|Course: Ocean Training Cruise, Norfolk,
VA to St Thomas, USVI
Vessel: IP45 HALIMEDA
Hoffman, Bill Reed, Jerry Morris and Bob Frost.
First Mate: Bill Batchelor
Saturday, 15 November
I've been onboard since Thursday going over the yacht and preparing for
arrival of my ocean crew. Today they arrived including First Mate Bill Batchelor
and student crew Jochen Hoffman, Bill Reed, Jerry Morris and Bob Frost.
Sunday, 16 November
Today we began pre-departure training and inspections, navigation prep,
departure weather analysis, crew inspection assignments, watchkeeping procedures
and assignments, food provisioning and more.
Today we continued training, preparation, and provisioning and departed Little
Creek VA at 1600 hrs. Scheduled departure was for early AM on the 18
November, but weather of an approaching low dictates a 30 hour window to cross
the gulf stream before the front. Piloting
navigation techniques are used to exit the harbor, including radar training and
triangulation with land points. We time arrival at the Chesapeake Bay
junction buoy to enjoy an ebb tide providing 1.3 knots on the stern.
Infrared downloads from the internet prior to departure indicate a cold eddy
pushing south so we sail a tight course of 155 T down the coast, DR to a
narrow section of the gulf stream neck 10nm above Diamond Shoals Light.
Watches are set at 4 hours on 8 off.
Winds are E10-15; seas 2-4 feet. The Low has stalled and is forecast
approach our area by 2200 hours. Progress during the past 24 hours: 132 NM with
an average speed of 5.5 knots. Position 36.30N 074.40 W Sea water temperature
before entering Gulf Stream is 68F.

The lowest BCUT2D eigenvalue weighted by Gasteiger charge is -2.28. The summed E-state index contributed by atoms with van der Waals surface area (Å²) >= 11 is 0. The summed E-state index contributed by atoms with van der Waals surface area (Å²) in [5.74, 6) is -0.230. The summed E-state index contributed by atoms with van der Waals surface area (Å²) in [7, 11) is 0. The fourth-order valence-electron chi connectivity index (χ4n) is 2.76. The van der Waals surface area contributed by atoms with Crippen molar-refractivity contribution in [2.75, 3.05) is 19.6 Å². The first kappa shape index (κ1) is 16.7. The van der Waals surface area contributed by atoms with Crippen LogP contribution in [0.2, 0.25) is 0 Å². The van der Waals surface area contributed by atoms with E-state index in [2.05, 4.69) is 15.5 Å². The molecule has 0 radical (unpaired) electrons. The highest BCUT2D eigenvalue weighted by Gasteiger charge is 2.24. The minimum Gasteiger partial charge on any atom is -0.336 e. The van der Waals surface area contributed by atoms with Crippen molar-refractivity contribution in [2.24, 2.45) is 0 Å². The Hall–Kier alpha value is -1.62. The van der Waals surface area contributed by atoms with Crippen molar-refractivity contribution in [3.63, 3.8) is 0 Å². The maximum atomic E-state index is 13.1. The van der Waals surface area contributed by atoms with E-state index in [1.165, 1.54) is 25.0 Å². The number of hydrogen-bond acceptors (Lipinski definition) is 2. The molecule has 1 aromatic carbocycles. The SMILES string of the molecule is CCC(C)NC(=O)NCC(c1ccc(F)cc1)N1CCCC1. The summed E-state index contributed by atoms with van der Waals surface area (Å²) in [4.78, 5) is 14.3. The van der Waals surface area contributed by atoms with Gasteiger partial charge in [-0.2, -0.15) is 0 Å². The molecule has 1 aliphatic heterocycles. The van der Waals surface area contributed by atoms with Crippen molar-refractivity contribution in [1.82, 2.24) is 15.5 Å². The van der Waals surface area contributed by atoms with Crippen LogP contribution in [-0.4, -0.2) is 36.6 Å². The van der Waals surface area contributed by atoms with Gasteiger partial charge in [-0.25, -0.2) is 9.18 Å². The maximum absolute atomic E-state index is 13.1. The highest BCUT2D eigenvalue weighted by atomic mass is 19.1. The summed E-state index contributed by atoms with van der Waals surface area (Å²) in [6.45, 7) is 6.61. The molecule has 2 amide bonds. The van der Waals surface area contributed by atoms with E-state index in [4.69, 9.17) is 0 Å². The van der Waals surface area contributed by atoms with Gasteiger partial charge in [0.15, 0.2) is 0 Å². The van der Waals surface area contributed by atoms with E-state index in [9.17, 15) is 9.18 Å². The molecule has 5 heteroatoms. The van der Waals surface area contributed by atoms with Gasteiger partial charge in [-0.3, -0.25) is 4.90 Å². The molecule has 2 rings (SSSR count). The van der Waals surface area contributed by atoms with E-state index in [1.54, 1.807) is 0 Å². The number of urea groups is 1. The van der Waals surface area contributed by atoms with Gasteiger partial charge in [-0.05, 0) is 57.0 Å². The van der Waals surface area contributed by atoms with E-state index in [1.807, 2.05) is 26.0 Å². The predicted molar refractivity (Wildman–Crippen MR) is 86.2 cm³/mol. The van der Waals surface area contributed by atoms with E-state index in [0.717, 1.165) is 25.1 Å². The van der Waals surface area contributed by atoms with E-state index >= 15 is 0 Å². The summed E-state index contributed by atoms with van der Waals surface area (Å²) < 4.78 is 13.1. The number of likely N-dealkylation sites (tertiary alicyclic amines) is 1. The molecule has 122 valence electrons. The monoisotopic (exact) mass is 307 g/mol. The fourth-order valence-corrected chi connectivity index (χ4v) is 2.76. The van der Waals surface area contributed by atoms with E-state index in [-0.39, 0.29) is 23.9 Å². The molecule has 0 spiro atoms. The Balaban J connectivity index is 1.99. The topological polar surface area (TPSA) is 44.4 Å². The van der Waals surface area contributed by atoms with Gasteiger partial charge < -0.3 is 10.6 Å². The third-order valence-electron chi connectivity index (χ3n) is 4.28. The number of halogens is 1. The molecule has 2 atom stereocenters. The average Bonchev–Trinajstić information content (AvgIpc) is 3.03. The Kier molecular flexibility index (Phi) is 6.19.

Winds S15-20; seas 4-6 feet and confused. Clocking winds and developing
cloud patterns confirm approaching Low. Progress during the past 24 hours: 156
NM with an average speed of 6.5 knots. Position 35.4N-75.0W. Course 130T making
Easting across Gulf Stream. Water Temp increased to 72F.
Sail Set: Main #1
reef; 110% jib and Staysail. We're using the staysail for bow pressure to help
drive the boat through the seas. Normal parameters for staysail use on
Halimeda are 65-85 Apparent Wind Angle (AWA) with wind speeds of 12 to 22 knots.
Now sailing at 45 degrees AWA at 6.0 to 6.5 knots. At 1400 hours crossing the
middle of the stream; water temperature 75F.
Winds S25-30 knots; gusting higher; seas 6-9 feet. Sail Set: Main #1 reef and
staysail. Position 35.30N-071.25W. Water temperature 69F indicates we've crossed
the Gulf Stream. Continue to make Easting; Course 120T.
At 0300 hours wind
builds to 40 knots; using feathering techniques with traveler all the way down
and tight staysail. At 0400 hove to waiting for the forecast wind shift to West.
During wind lull at 0500 hours, 110% jib is rolled out; wind returns to 30
knots. Boat speed 7.5 knots; Halimeda
ski jumps a wave putting sleeping crew on the ceiling a gust blows out top
two panels of the jib. At 0830 hours wind shifts West; set new Rhumb course
to St. Thomas of 173T and 1100 NM. Two crewmembers down DOA; change to rotating
shifts with 4 crew; 4 hours on and 4 hours off.
Winds NNE 20-30 knots; gusty; seas 6-8 feet; driving wave trains. Position
33.20N-069.20W. 24 hr. Progress
during past 24 hours: 175nm made good on course. 1530
hours: Caught a blue fin tuna; great dinner. First great star night; shoot